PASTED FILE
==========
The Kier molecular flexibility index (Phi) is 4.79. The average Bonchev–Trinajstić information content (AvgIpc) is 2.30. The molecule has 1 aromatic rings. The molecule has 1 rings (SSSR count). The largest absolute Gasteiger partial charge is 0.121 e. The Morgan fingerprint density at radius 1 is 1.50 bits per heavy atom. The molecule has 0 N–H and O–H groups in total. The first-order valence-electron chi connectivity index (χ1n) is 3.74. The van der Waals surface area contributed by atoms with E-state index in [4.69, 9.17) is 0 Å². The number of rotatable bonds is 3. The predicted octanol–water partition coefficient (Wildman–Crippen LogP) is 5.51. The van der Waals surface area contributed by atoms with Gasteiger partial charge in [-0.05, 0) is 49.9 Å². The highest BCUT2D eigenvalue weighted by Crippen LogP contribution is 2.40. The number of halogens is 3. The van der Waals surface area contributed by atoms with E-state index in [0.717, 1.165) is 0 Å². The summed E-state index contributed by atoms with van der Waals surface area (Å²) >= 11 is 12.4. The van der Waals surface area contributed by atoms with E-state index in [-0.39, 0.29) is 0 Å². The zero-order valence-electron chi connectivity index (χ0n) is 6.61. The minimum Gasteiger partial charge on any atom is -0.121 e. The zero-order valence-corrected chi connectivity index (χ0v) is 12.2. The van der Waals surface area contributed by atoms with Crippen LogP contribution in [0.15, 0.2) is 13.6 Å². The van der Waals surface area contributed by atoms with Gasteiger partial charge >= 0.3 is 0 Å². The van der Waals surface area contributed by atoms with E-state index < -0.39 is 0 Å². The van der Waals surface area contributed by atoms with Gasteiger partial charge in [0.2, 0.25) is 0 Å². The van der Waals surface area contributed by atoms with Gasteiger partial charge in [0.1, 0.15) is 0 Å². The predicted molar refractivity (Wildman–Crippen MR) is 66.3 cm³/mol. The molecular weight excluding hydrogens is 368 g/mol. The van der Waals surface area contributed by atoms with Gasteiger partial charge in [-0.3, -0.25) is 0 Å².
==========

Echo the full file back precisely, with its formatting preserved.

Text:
The Kier molecular flexibility index (Phi) is 4.79. The average Bonchev–Trinajstić information content (AvgIpc) is 2.30. The molecule has 1 aromatic rings. The molecule has 1 rings (SSSR count). The largest absolute Gasteiger partial charge is 0.121 e. The Morgan fingerprint density at radius 1 is 1.50 bits per heavy atom. The molecule has 0 N–H and O–H groups in total. The first-order valence-electron chi connectivity index (χ1n) is 3.74. The van der Waals surface area contributed by atoms with E-state index in [4.69, 9.17) is 0 Å². The number of rotatable bonds is 3. The predicted octanol–water partition coefficient (Wildman–Crippen LogP) is 5.51. The van der Waals surface area contributed by atoms with Gasteiger partial charge in [-0.05, 0) is 49.9 Å². The highest BCUT2D eigenvalue weighted by Crippen LogP contribution is 2.40. The number of halogens is 3. The van der Waals surface area contributed by atoms with E-state index in [0.717, 1.165) is 0 Å². The summed E-state index contributed by atoms with van der Waals surface area (Å²) >= 11 is 12.4. The van der Waals surface area contributed by atoms with E-state index in [-0.39, 0.29) is 0 Å². The zero-order valence-electron chi connectivity index (χ0n) is 6.61. The minimum Gasteiger partial charge on any atom is -0.121 e. The zero-order valence-corrected chi connectivity index (χ0v) is 12.2. The van der Waals surface area contributed by atoms with Crippen LogP contribution in [0.15, 0.2) is 13.6 Å². The van der Waals surface area contributed by atoms with Gasteiger partial charge >= 0.3 is 0 Å². The van der Waals surface area contributed by atoms with E-state index < -0.39 is 0 Å². The van der Waals surface area contributed by atoms with Gasteiger partial charge in [0.2, 0.25) is 0 Å². The van der Waals surface area contributed by atoms with Gasteiger partial charge in [0.1, 0.15) is 0 Å². The predicted molar refractivity (Wildman–Crippen MR) is 66.3 cm³/mol. The molecular weight excluding hydrogens is 368 g/mol. The van der Waals surface area contributed by atoms with Gasteiger partial charge in [-0.3, -0.25) is 0 Å².